April 30, 1975 - The Vietnam War ended 38 years ago today - after costing the lives of more than three million people during two decades of fighting.
The controversial Cold War conflict ended on April 30, 1975, after the communist North seized the southern capitalist half of the country and its leaders capitulated.
This came two years after the U.S., which supported the South, pulled all its forces out in what was seen as a deeply humiliating exit.
After initially taking on a training role, more than 500,000 Americans eventually fought in Vietnam after combat troops were deployed in 1965.
By 1967, when British Pathe filed the newsreel above, the fighting was at its peak and the plummy-voiced reporter aptly recognises that there was 'little prospect of peace'.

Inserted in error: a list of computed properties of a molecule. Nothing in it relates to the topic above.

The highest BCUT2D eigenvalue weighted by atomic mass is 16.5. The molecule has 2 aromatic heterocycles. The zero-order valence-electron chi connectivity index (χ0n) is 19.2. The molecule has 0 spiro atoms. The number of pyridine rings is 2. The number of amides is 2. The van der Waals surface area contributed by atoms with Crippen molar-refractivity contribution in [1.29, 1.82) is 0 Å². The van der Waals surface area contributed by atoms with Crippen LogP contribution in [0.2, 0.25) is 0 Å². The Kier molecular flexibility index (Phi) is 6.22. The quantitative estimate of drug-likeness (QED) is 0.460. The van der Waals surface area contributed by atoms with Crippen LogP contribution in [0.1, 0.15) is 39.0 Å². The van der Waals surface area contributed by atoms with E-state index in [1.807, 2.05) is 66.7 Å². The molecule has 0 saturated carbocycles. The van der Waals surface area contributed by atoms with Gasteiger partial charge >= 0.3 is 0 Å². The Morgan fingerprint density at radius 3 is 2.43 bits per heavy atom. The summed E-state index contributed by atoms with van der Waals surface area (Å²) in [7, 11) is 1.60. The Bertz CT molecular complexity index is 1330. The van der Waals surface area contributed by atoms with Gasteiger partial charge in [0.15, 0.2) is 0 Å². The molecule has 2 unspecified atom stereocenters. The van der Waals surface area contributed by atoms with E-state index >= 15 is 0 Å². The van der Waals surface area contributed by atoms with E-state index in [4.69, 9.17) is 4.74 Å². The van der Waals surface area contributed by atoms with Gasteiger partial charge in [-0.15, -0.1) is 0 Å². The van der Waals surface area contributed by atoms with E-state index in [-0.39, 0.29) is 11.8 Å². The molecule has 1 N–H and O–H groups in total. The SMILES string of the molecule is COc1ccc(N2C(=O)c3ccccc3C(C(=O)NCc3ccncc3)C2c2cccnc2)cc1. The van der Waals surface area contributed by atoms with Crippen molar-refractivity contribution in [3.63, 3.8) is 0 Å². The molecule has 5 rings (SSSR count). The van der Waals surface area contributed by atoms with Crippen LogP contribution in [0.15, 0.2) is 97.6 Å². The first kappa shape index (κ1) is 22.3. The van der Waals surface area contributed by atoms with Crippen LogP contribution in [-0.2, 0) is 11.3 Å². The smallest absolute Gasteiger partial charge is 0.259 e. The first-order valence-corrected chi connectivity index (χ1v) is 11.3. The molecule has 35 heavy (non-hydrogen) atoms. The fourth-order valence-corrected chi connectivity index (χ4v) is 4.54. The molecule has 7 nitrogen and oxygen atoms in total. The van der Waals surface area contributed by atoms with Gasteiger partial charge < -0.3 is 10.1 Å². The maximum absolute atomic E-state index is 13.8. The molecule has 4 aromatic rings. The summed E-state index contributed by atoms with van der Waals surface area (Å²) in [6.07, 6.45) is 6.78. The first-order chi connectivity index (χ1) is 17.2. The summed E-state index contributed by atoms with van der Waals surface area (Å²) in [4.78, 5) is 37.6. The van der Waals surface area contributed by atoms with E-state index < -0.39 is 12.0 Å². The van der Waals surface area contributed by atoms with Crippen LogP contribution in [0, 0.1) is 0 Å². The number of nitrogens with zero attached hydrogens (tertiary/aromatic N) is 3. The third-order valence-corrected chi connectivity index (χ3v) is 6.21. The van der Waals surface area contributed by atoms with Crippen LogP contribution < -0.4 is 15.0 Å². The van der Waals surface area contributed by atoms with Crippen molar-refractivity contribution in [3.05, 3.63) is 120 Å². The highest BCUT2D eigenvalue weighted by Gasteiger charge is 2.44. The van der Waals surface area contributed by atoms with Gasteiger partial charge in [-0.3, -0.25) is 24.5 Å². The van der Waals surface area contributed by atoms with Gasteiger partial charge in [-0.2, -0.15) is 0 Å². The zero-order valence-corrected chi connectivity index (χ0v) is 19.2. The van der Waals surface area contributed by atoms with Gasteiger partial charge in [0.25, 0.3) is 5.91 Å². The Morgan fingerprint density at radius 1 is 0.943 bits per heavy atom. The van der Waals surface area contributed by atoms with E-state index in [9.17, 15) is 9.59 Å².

Black-and-white footage shows an astonishing 1,200 shells being fired from the USS Carronade rocket ship over a 24-hour period in a bid to destroy enemies on land.
During the war, more than seven million tons of bombs were dropped on Vietnam and neighbouring Laos and Cambodia – twice the amount dropped during WWII.
As well as the vessel’s fierce firepower, the video also shows how American sailors loaded the shells below deck.
Officers are also seen scouring a map to check on positions on the mainland where they hoped the rockets might hit.
The report suggested that some of the shells had destroyed Viet Cong arms dumps.
After the war, however, it was revealed that the Americans had only destroyed a tiny portion of the communists’ arms, which were supplied by the USSR and China.
Viet Cong guerrillas dug hundreds of miles of tunnels through jungle and had great success transporting weapons and men along the Ho Chi Minh trail.